XDrive Photo Lesson 7 – Frame your subject

This is my submission for XDrive Photo Lesson 7 – Frame your subject. All photos were taken with Nikon D750.

Raj’s examples (for this lesson) are easy to understand. But, don’t we all already stop in front of every arch we have encountered to shoot a photo through the arch? Maybe this is a piece of cake? 😉

(Left: F/7.1, 1/800 Sec., ISO 200, 75mm.)
I like the light. If I am right, the darker buildings on the left side served as a frame.

(Right: f/11, 1/250 Sec., ISO 250, 44 mm.)
My great nephew was hiding behind his dad. What you don’t see is that there were 4 cameras pointing at him at that time 😉

Other than my great nephew, the rest of the photo is black and while, which serves as a frame.

So far so good – I mean the first hour went very well. Then I started getting confused like I usually do.

(Left: F/9, 1/1250 Sec., ISO 720, 100 mm.)

Is it possible that the green part on the top half (the background), can be considered as a frame? How about the bottom part – the deck (the foreground)?

Raj said, “Generally framing is achieved by composing the picture such way that one or more edges of your picture intentionally contains other objects to make a frame.”

I did intentionally include the lawn and the deck, but I didn’t intentionally use them as frames…

(Right: F/11, 1/40 Sec., ISO 1600, 65 mm)

The black background is also served as a frame, I think.

Last photo…

(F/11, ¼ Sec., ISO 1600, 300 mm)

I think the brown background is a frame, but how about the book? Does it count as a secondary frame? Or a secondary subject?

I am thinking (for a long while)… maybe the word frame doesn’t mean what I thought it meant.

Raj said, “The main purpose of framing is to emphasize our subject in the picture.”

In post processing, I often darken/lighten the background to make my subject standout more. Maybe… that is kind of “framing”. Maybe whatever we do to make our subject standout (including vignetting) is an effort of creating a “frame”. Yes?

Again, thanks for a great lesson, Raj.

Thank you for visiting my blog.

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About Helen C

A retired computer programmer who loves writing and photographing, and has managed to publish a YA novel "Jin-Ling’s Two Left".
This entry was posted in photo, photo and thoughts, Photo Question and tagged . Bookmark the permalink.

14 Responses to XDrive Photo Lesson 7 – Frame your subject

  1. Amy says:

    Well done, Helen! I really like how you approach the frame. The last one is beautifully done, two layers, very clever! 🙂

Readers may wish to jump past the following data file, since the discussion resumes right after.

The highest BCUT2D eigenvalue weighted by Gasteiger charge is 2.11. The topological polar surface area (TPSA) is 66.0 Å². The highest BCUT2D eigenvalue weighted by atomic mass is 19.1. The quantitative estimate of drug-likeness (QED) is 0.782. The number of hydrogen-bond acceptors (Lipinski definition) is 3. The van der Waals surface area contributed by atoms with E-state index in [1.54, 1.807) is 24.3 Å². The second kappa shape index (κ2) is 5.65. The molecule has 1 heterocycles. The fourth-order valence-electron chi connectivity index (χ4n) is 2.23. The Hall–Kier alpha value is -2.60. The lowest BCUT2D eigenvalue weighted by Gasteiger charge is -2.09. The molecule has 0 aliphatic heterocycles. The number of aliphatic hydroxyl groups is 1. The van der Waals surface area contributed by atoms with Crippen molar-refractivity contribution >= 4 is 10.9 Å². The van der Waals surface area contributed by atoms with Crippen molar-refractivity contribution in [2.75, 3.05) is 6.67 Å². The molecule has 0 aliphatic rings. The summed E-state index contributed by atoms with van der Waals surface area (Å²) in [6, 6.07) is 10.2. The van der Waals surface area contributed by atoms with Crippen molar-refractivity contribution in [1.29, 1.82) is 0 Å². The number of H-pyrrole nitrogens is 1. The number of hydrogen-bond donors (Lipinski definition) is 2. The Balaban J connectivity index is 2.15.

Liked by 2 people

    • Helen C says:

      Thanks, Amy. Sometime I think I have learning disability. Even for a simple thing, I usually have to go through some struggling in order to get it. A lot of time in the past, I pretended I understood, and later searched for an answer online. Now I am at a different age (older), and Raj is very patient, I decide to take a short cut – just ask 😉
      I like the last photo, too. It’s the view I like my mind to see.
      Have a wonderful day.

      Liked by 2 people

      • Amy says:

        Hi Helen, I think when we passionately about something, we want to learn; the more we learn, the more questions we may have (that’s not learning disability). I’d think it happens to people at all ages. 🙂
        Often, I let the question rest in mind for a little while…, that could be my learning disability. 🙂

        Liked by 1 person

        • Helen C says:

          Thanks, Amy. You are right! Come to think of it, I have more question for writing and photographing than others. Ha. Thank you! It’s wonderful to have you as a friend.
          Have a wonderful evening.

          Liked by 1 person

  2. loisajay says:

    Helen–you amaze me. You put so much thought into your photographs and your explanations. You noticed that I just put mine out there and said, “Raj. Help!” My favorite is the little boy at the picnic table. I so look forward to Raj’s comments. Thanks for introducing us!

    Liked by 2 people

    • Helen C says:

      Thank you, Lois. Like I told Amy, I have a problem… inside of me, there is this question generator, which I can’t turn off. So, it always takes me longer to fully understand any subject… Sometime, it’s annoying; sometime fun. 😉
      My neighbor built our deck recently. It is an unfinished deck in that photo. Anyway, his young kid was not allowed to climb all the way up on the ladder. It was fun to see him inched up with a huge smile on his face 😉
      Have a wonderful day.

      Liked by 1 person

  3. Raj says:

    Kindly note I am on travel mode. I will reply tomorrow.. btw great posts Helen ✌👍

    Liked by 1 person

  4. Raj says: